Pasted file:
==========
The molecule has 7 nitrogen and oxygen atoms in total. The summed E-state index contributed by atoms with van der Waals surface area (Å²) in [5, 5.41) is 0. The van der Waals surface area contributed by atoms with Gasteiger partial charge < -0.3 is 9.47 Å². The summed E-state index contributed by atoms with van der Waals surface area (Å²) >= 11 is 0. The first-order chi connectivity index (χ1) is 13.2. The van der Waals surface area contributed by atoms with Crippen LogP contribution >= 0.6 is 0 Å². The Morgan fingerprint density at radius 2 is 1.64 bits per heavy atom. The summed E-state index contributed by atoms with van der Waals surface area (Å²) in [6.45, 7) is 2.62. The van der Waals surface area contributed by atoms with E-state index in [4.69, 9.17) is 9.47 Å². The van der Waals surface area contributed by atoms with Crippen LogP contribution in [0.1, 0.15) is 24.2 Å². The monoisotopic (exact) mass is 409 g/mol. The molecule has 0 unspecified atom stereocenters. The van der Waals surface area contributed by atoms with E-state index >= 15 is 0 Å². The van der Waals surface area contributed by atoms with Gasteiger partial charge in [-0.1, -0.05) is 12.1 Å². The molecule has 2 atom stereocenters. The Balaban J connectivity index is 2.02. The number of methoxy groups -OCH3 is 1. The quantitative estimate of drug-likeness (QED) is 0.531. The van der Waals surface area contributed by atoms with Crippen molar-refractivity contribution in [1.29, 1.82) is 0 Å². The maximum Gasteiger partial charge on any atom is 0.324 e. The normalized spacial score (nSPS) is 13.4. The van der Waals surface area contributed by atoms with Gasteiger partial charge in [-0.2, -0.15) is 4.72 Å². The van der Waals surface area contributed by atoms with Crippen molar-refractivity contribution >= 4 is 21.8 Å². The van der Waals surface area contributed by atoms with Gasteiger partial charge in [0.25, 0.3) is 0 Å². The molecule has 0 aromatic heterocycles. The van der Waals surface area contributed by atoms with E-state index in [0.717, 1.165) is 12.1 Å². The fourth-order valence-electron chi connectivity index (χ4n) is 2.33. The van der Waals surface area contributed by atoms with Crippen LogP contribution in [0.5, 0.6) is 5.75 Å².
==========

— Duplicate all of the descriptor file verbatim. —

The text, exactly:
The molecule has 7 nitrogen and oxygen atoms in total. The summed E-state index contributed by atoms with van der Waals surface area (Å²) in [5, 5.41) is 0. The van der Waals surface area contributed by atoms with Gasteiger partial charge < -0.3 is 9.47 Å². The summed E-state index contributed by atoms with van der Waals surface area (Å²) >= 11 is 0. The first-order chi connectivity index (χ1) is 13.2. The van der Waals surface area contributed by atoms with Crippen LogP contribution >= 0.6 is 0 Å². The Morgan fingerprint density at radius 2 is 1.64 bits per heavy atom. The summed E-state index contributed by atoms with van der Waals surface area (Å²) in [6.45, 7) is 2.62. The van der Waals surface area contributed by atoms with E-state index in [4.69, 9.17) is 9.47 Å². The van der Waals surface area contributed by atoms with Crippen LogP contribution in [0.1, 0.15) is 24.2 Å². The monoisotopic (exact) mass is 409 g/mol. The molecule has 0 unspecified atom stereocenters. The van der Waals surface area contributed by atoms with E-state index >= 15 is 0 Å². The van der Waals surface area contributed by atoms with Gasteiger partial charge in [-0.1, -0.05) is 12.1 Å². The molecule has 2 atom stereocenters. The Balaban J connectivity index is 2.02. The number of methoxy groups -OCH3 is 1. The quantitative estimate of drug-likeness (QED) is 0.531. The van der Waals surface area contributed by atoms with Crippen molar-refractivity contribution in [1.29, 1.82) is 0 Å². The maximum Gasteiger partial charge on any atom is 0.324 e. The normalized spacial score (nSPS) is 13.4. The van der Waals surface area contributed by atoms with Gasteiger partial charge in [-0.2, -0.15) is 4.72 Å². The van der Waals surface area contributed by atoms with Crippen molar-refractivity contribution >= 4 is 21.8 Å². The van der Waals surface area contributed by atoms with Gasteiger partial charge in [0.25, 0.3) is 0 Å². The molecule has 0 aromatic heterocycles. The van der Waals surface area contributed by atoms with E-state index in [0.717, 1.165) is 12.1 Å². The fourth-order valence-electron chi connectivity index (χ4n) is 2.33. The van der Waals surface area contributed by atoms with Crippen LogP contribution in [0.5, 0.6) is 5.75 Å².